FINANCES are to blame for Bundaberg losing its Queensland Basketball League licences for next year, Basketball Queensland has revealed.
The state's peak basketball body's comments are at odds with an announcement on Monday by this year's Bundaberg QBL committee that the Bears and Bulls had been eliminated because of a lack of junior players.
The revelations paints a grim picture of what was happening behind the scenes at Bundaberg Basketball.
BQ chief executive Graham Burns told the NewsMail on Tuesday that the association was in trouble financially.
"It's just rubbish in relation to juniors,” Burns said.
"It is a purely financial reason (why Bundaberg is out),” he said.
"In 2015 and 2016 they didn't pay their QBL fees in full to us.”
After holding a meeting with the new committee members last Thursday, Burns said they had no other choice but to cut Bundy loose.
"The alarm bells started in late 2015 when they didn't pay,” he said.
"We gave them as much latitude as possible to ensure they stay.”
"Unfortunately sponsorship didn't meet their expectations and we were left with no choice.”
Without revealing exactly how much Basketball Bundaberg owed them, Burns said the debt also included expenses not related to the QBL program.
But Burns said all hope of the Rum City getting back into the state's premier competition was not lost either.
"If they can demonstrate financial stability and clear their debts we would welcome back with open arms,” he said.
"The need to resolve their future as their debts are significant for us to say they can't be in the competition.”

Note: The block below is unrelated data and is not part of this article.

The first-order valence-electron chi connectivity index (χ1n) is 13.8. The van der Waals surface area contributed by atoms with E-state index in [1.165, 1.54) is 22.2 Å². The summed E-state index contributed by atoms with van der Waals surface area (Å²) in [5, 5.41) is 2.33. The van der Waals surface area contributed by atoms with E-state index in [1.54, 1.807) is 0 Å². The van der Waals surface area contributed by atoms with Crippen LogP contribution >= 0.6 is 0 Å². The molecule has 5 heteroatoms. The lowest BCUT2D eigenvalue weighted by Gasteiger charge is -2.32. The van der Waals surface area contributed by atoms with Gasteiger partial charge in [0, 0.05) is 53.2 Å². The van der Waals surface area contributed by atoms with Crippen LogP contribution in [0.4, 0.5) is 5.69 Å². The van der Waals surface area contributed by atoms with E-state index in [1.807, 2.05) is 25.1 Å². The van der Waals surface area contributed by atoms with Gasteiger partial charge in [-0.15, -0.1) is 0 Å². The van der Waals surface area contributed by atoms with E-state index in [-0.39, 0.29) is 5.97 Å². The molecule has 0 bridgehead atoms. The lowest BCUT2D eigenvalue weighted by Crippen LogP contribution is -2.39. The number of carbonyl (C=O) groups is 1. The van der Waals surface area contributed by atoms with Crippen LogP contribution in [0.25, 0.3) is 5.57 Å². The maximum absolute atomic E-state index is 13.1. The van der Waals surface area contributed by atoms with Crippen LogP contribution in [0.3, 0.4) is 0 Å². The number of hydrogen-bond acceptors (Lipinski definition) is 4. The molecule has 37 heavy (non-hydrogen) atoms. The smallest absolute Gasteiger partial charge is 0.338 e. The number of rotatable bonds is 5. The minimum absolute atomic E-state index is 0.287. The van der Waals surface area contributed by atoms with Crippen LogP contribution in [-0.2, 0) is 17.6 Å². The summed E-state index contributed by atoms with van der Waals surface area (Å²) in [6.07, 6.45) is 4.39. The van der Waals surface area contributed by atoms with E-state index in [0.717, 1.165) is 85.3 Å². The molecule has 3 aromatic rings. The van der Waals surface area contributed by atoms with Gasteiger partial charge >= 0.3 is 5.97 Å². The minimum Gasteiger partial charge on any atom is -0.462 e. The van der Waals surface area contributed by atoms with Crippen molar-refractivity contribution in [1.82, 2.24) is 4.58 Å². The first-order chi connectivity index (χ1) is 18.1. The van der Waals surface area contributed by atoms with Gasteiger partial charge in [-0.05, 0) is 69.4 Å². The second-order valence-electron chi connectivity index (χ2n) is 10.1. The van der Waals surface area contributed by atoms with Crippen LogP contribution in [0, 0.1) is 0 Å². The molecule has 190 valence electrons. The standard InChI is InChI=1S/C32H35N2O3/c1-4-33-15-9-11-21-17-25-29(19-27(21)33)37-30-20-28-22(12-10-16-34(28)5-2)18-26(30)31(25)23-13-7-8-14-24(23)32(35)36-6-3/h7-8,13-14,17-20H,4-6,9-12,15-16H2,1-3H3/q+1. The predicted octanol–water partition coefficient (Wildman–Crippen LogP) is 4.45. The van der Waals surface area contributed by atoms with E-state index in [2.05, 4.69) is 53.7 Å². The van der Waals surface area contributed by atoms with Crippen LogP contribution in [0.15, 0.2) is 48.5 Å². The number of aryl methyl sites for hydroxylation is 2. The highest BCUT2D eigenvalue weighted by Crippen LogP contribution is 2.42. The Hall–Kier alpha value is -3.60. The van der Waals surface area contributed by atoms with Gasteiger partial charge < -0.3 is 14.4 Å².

New committee member Darren Mortensen said Bundaberg Basketball was not in a strong position financially and its juniors organisation was struggling.
"It's a cash flow thing for us at the moment,” he said.
"The QBL is a major expense and we didn't meet the requirements to play next season.”
Bundy's out of the QBL for the first time since the 1998 season and Mortensen said it may take them a couple of years to get back as the focus now needed to beon junior development.
"I can't give a definite answer on whether we'll be back for 2018,” he said.
"Every sporting club starts with a strong junior foundation.”
"We've dipped by about 10% in juniors in the past year, so we are now working on that for the future.”
Defending their actions, members of the former committee said falling junior numbers had impacted the entire Bundaberg Basketball program.
Former secretary Lucinda Doughty said the lack of juniors hurt the association, with funds from other programs, including the QBL, contributing to the cost.
"Our QBL program was in profit for the past two years,” Doughty said.
"Falling juniors created the issues we have now.”
Doughty said the loss of the Bears and the Bulls would hurt with reduced exposure of the sport in the area but was confident the teams could come back to the competition in the not-too-distant future.